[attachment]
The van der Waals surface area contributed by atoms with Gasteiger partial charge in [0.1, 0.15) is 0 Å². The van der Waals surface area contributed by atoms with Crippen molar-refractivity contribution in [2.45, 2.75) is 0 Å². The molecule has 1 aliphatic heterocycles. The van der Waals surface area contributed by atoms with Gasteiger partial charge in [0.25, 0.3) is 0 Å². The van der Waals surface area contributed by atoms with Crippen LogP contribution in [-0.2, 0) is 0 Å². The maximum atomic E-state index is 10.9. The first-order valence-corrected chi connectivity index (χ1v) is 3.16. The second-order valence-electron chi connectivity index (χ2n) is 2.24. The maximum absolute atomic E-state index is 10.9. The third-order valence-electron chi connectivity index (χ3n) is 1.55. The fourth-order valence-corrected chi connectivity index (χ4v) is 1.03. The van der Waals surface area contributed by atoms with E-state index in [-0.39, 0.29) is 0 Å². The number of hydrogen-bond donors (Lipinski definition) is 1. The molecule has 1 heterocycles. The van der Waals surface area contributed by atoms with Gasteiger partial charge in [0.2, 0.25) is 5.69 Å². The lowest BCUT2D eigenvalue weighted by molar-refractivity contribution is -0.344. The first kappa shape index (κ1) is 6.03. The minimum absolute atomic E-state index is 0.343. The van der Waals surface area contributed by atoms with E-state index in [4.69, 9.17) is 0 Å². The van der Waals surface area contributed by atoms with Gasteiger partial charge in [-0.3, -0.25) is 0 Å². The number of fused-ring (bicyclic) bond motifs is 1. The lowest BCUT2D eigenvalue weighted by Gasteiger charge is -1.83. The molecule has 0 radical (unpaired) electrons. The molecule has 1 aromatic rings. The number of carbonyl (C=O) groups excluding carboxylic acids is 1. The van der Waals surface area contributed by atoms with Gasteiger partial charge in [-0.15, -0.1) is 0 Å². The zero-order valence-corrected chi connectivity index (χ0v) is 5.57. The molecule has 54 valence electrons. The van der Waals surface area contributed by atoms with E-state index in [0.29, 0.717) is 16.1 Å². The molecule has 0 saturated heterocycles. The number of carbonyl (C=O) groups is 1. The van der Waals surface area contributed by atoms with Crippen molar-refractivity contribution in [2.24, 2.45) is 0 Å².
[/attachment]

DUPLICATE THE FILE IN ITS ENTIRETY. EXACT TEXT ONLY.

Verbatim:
The van der Waals surface area contributed by atoms with Gasteiger partial charge in [0.1, 0.15) is 0 Å². The van der Waals surface area contributed by atoms with Crippen molar-refractivity contribution in [2.45, 2.75) is 0 Å². The molecule has 1 aliphatic heterocycles. The van der Waals surface area contributed by atoms with Gasteiger partial charge in [0.25, 0.3) is 0 Å². The van der Waals surface area contributed by atoms with Crippen LogP contribution in [-0.2, 0) is 0 Å². The maximum atomic E-state index is 10.9. The first-order valence-corrected chi connectivity index (χ1v) is 3.16. The second-order valence-electron chi connectivity index (χ2n) is 2.24. The maximum absolute atomic E-state index is 10.9. The third-order valence-electron chi connectivity index (χ3n) is 1.55. The fourth-order valence-corrected chi connectivity index (χ4v) is 1.03. The van der Waals surface area contributed by atoms with E-state index in [-0.39, 0.29) is 0 Å². The number of hydrogen-bond donors (Lipinski definition) is 1. The molecule has 1 heterocycles. The van der Waals surface area contributed by atoms with Gasteiger partial charge in [0.2, 0.25) is 5.69 Å². The lowest BCUT2D eigenvalue weighted by molar-refractivity contribution is -0.344. The first kappa shape index (κ1) is 6.03. The minimum absolute atomic E-state index is 0.343. The van der Waals surface area contributed by atoms with E-state index in [4.69, 9.17) is 0 Å². The van der Waals surface area contributed by atoms with Gasteiger partial charge in [-0.3, -0.25) is 0 Å². The number of fused-ring (bicyclic) bond motifs is 1. The lowest BCUT2D eigenvalue weighted by Gasteiger charge is -1.83. The molecule has 0 radical (unpaired) electrons. The molecule has 1 aromatic rings. The number of carbonyl (C=O) groups excluding carboxylic acids is 1. The van der Waals surface area contributed by atoms with Gasteiger partial charge in [-0.15, -0.1) is 0 Å². The zero-order valence-corrected chi connectivity index (χ0v) is 5.57. The molecule has 54 valence electrons. The van der Waals surface area contributed by atoms with E-state index in [0.29, 0.717) is 16.1 Å². The molecule has 0 saturated heterocycles. The number of carbonyl (C=O) groups is 1. The van der Waals surface area contributed by atoms with Crippen molar-refractivity contribution in [2.24, 2.45) is 0 Å².